The Intelligence Committee of the US House of Representatives met this Tuesday for an unusual reason: to discuss enlistments and encounters with unidentified flying objects (UFOs) or what the US government calls "unidentified aerial phenomena". » (UAP).
The sightings are "frequent and ongoing," Scott Bray, deputy director of Army intelligence at the Department of Defense, told lawmakers. Bray and his superior, Ronald Moultrie, chief intelligence officer at the Pentagon, staged the first official public appearance on UFOs in the US in more than half a century. The last attempt at transparency around these phenomena was promoted in 1969 by the then deputy -later he would become president- Gerald Ford.
Interest in this matter has skyrocketed in the US, with lawmakers mounting pressure on military and intelligence authorities to reveal as much information as possible about it. That has led Congress to require the Pentagon to provide regular explanations about the enlistments and prompted the release last year of a report by the Office of the Director of National Intelligence. This recognized the existence of 144 records of sightings or encounters with UFOs between 2004 and 2021 by American pilots.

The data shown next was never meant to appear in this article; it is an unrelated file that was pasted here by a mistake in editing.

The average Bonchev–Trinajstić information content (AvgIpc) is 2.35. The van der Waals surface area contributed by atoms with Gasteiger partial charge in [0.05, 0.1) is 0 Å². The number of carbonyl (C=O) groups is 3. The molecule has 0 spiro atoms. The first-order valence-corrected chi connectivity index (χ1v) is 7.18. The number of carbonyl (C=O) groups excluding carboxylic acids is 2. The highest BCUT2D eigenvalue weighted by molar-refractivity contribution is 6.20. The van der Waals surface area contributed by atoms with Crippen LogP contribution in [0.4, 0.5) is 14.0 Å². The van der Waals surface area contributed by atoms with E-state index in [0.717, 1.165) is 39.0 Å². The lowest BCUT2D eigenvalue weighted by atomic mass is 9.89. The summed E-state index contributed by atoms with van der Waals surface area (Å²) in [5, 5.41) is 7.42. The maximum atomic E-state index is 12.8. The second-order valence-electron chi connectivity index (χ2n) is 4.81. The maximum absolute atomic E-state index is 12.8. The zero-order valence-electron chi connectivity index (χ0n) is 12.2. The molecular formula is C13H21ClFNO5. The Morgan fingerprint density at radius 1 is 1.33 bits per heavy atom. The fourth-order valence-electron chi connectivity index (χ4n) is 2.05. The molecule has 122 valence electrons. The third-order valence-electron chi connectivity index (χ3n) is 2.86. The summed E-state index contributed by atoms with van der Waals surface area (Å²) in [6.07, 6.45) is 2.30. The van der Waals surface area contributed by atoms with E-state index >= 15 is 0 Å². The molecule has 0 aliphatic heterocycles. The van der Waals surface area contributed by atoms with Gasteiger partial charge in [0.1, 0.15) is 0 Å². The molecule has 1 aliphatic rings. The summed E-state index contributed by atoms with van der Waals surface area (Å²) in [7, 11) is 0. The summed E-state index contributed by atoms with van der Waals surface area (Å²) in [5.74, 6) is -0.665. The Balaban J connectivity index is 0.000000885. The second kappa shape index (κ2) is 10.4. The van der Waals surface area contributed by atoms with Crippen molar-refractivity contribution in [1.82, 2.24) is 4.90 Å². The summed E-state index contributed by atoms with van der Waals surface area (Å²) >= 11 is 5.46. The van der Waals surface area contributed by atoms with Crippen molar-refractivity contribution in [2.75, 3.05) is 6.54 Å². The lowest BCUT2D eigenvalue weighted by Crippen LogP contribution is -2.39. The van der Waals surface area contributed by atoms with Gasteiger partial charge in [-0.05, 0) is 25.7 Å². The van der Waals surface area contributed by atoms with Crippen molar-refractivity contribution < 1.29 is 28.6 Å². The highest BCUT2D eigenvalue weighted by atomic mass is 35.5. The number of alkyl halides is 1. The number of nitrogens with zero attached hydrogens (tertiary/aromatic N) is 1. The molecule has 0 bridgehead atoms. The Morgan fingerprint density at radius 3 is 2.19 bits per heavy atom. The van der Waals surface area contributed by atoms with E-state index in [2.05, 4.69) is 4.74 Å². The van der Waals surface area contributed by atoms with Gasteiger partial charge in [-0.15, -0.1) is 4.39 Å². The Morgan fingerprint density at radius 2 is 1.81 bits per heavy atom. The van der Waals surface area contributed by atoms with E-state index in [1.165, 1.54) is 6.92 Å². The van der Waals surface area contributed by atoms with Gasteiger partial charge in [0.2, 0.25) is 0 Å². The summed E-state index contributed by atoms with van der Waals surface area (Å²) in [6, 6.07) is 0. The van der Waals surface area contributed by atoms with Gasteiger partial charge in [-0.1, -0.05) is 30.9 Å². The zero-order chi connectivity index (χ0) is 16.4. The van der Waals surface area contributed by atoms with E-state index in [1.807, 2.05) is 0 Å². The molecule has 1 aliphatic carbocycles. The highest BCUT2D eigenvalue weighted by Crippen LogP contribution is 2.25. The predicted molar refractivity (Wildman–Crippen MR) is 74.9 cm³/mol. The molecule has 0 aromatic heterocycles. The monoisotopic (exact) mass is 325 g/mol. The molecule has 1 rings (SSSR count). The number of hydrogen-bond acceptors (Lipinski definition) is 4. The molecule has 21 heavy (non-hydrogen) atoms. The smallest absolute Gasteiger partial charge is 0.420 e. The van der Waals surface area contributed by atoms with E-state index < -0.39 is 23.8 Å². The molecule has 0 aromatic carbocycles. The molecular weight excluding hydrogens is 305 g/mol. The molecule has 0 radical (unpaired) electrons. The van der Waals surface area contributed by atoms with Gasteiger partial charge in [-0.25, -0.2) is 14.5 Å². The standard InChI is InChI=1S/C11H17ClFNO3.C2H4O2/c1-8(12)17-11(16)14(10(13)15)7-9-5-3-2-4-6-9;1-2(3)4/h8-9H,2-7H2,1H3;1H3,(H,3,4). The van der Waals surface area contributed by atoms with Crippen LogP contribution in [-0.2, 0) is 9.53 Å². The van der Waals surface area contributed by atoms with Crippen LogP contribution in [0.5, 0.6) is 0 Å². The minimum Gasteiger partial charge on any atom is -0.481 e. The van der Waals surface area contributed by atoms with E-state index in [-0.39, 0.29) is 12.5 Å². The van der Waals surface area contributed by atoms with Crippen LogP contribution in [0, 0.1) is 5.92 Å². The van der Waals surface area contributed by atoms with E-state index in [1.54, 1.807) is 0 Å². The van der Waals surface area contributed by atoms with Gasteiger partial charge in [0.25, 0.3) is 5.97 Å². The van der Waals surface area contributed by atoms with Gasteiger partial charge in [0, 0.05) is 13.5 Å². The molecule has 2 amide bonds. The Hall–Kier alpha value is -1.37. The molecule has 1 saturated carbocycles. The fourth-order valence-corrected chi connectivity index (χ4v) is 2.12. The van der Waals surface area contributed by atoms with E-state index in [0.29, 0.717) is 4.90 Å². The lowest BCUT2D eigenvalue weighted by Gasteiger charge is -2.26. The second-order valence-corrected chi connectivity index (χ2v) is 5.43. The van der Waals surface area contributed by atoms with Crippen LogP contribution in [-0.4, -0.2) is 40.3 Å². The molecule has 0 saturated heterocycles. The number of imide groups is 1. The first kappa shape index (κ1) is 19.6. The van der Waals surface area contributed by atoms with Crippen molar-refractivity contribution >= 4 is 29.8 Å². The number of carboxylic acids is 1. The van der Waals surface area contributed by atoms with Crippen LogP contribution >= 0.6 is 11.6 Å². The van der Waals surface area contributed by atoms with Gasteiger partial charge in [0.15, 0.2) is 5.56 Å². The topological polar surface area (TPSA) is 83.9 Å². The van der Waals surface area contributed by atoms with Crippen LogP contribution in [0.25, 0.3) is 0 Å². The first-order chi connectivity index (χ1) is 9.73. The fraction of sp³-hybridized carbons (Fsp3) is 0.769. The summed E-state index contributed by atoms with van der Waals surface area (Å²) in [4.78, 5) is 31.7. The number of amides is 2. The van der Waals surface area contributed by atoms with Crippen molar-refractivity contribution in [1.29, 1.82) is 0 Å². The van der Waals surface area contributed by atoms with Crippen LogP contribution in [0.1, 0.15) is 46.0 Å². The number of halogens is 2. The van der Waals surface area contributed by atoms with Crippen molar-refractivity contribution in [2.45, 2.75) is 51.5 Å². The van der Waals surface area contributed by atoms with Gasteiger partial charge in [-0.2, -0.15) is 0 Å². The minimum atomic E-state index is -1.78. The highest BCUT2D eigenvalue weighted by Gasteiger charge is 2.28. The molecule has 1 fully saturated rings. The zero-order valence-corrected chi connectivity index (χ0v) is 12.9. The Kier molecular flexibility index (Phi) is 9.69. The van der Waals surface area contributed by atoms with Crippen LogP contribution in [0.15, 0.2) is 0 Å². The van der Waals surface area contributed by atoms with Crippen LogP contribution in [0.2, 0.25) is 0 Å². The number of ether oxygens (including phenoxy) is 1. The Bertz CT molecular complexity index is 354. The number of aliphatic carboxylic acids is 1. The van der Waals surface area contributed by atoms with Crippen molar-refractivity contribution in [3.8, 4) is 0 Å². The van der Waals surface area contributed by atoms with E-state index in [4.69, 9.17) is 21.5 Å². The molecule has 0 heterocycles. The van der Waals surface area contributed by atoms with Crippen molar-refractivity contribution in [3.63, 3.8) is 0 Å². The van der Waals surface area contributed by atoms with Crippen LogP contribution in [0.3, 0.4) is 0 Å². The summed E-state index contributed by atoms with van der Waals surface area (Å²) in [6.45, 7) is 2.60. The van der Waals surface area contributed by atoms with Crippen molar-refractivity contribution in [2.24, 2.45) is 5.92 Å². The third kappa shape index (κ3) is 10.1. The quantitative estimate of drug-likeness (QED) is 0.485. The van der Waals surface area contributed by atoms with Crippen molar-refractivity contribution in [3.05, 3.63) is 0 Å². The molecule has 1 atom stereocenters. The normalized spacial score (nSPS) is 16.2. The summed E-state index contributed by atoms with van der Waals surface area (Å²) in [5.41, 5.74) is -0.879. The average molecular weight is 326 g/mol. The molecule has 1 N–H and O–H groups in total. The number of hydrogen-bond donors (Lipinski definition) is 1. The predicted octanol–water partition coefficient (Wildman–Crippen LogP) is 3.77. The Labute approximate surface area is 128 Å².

Among those 144 incidents, there are 21 phenomena that exhibited behavior considered beyond the technologies available to the US today. In 18 of those cases, the perceived objects or images were moving "at considerable speed with no discernible form of propulsion."
"We have no explanation for a number of those incidents, and they are the ones that are of most interest," Bray acknowledged. "But we don't speculate on its origin."
Military officials denied that there was any case in which the military had recovered crash debris from any of these objects or that there was evidence that they were "of non-terrestrial origin".
They also detailed that in eleven of the cases they were close to the collision and that there was no attempt to communicate with the UFOs.